Does the GPS Know Something I Don’t?

Yesterday I had dinner plans with a friend for Thai food at 5:30, right in the middle of rush hour. So I entered the destination into Google Maps on my phone, selected the fastest route based on traffic, and headed out.

It ended up being a surreal drive. The GPS wanted me to take a certain road to the highway, but as soon as I got on that road, I knew it was a mistake–it was really congested. So I turned off onto an alternate road I knew would take me to the destination.

This is where it got weird. I was a few blocks away from a key turn when the GPS told me to turn onto a road I had never heard of before. I had a few seconds to process the idea. Was Google telling me that the other road was closed? Was there more traffic on that road? What does it know that I do not?!

I doubted myself and yielded to the GPS. It took me on an interesting route that ended up with me in the right place with minimal traffic, so I guess it worked.

It was a really odd experience. Before, when Google Maps didn’t know about traffic or road closures, I wouldn’t have listened to it when it told me to detour from the familiar route.

But now the GPS knows more than I do. It didn’t feel right, but it also didn’t lead me astray, so perhaps it’s time for me to trust the machine more than my admittedly poor sense of direction.

Have you ever had this happen? Who do you trust more, yourself or Google Maps?


6 thoughts on “Does the GPS Know Something I Don’t?”

  1. Someone I know recently bought a car that automatically parks. It turns the wheel for you, has some cameras on every side and all you do is use the gas/brakes and shift it into reverse.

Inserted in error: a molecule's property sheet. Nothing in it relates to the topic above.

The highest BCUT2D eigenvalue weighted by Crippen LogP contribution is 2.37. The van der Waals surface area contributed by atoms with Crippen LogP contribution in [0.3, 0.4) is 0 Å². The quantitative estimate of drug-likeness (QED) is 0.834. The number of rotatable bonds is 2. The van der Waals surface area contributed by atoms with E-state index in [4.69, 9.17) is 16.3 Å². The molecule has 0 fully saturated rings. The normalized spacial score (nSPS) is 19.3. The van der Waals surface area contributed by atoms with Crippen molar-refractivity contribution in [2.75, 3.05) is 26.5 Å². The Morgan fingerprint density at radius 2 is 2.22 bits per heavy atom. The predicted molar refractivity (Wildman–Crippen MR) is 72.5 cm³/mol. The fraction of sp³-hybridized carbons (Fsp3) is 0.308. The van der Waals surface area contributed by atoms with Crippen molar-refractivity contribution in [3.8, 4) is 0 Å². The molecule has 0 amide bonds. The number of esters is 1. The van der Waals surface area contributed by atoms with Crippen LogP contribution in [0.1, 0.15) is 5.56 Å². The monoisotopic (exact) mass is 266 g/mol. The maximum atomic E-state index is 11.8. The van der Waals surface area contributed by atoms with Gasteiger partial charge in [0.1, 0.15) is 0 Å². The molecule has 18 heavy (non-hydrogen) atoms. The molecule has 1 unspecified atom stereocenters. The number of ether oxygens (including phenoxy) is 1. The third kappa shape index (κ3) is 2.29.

I definitely feel that self-driving cars aren’t that far away. They might even be safer, with no blind spot for cyclists!

    • I really look forward to self-driving cars, though it’s going to be weird to let go of that control. That’s really cool about the self-parking car.

  2. GPS technology has definitely gotten smarter in the past 5 years. We took a trip to San Francisco some time ago and the GPS told us to take a left. This would’ve been bad – it would have meant driving off an elevated bridge onto the road passing underneath. A few years before that, Yahoo!Maps told me to drive through a building in Chicago (I did not).

    I can’t speak to the algorithm that Google Maps uses for traffic, but I will say that the interface (Google Maps Engine, GME) will no longer to available to a lot of apps come January 2016. That’s going to affect a lot of websites that show you how to get to a given store location, but it may also impact your own GPS depending on what system it uses.

  3. I remember one major GPS failure a few years ago when I was driving to Kentucky Lake for the weekend to hang out with my parents, aunt, and uncle. It had been a couple of years since I’d been there and I was driving at night, so I didn’t think anything was out of the ordinary until the GPS advised me to turn on to a dirt road that was mostly washed out from a recent storm with many “no trespassing” signs posted on the fence bordering the road. I finally found a place on the road to do a u-turn (almost landing my car in the ditch in the process), and had the system reroute me, only to then have it tell me to turn onto a road that clearly ended at a boat dock in the lake. At this point, I finally decided to call my uncle and have him give me directions because the navigation system had broken my trust too many times in one night. The next morning we looked up the GPS version on a printed map and discovered that it was trying to get me to drive through someone’s private property.


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